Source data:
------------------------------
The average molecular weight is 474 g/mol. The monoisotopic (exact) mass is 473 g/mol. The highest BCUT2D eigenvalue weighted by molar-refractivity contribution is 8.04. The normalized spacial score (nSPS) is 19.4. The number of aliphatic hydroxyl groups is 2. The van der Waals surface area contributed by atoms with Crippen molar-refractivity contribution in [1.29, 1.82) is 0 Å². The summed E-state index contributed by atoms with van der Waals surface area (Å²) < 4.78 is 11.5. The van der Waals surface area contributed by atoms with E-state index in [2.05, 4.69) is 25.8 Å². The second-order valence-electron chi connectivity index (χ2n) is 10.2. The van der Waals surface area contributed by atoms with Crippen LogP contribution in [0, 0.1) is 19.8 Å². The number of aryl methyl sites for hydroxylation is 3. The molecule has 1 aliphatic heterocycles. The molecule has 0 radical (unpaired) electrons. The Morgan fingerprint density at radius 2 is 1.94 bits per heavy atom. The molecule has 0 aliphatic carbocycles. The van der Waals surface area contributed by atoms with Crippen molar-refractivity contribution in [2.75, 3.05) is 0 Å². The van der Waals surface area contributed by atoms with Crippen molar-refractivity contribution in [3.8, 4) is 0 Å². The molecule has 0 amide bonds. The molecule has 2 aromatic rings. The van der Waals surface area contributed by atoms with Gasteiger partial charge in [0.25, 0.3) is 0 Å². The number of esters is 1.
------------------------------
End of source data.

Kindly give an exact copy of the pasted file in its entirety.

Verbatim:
The average molecular weight is 474 g/mol. The monoisotopic (exact) mass is 473 g/mol. The highest BCUT2D eigenvalue weighted by molar-refractivity contribution is 8.04. The normalized spacial score (nSPS) is 19.4. The number of aliphatic hydroxyl groups is 2. The van der Waals surface area contributed by atoms with Crippen molar-refractivity contribution in [1.29, 1.82) is 0 Å². The summed E-state index contributed by atoms with van der Waals surface area (Å²) < 4.78 is 11.5. The van der Waals surface area contributed by atoms with E-state index in [2.05, 4.69) is 25.8 Å². The second-order valence-electron chi connectivity index (χ2n) is 10.2. The van der Waals surface area contributed by atoms with Crippen LogP contribution in [0, 0.1) is 19.8 Å². The number of aryl methyl sites for hydroxylation is 3. The molecule has 1 aliphatic heterocycles. The molecule has 0 radical (unpaired) electrons. The Morgan fingerprint density at radius 2 is 1.94 bits per heavy atom. The molecule has 0 aliphatic carbocycles. The van der Waals surface area contributed by atoms with Crippen molar-refractivity contribution in [2.75, 3.05) is 0 Å². The van der Waals surface area contributed by atoms with Crippen molar-refractivity contribution in [3.8, 4) is 0 Å². The molecule has 0 amide bonds. The molecule has 2 aromatic rings. The van der Waals surface area contributed by atoms with Gasteiger partial charge in [0.25, 0.3) is 0 Å². The number of esters is 1.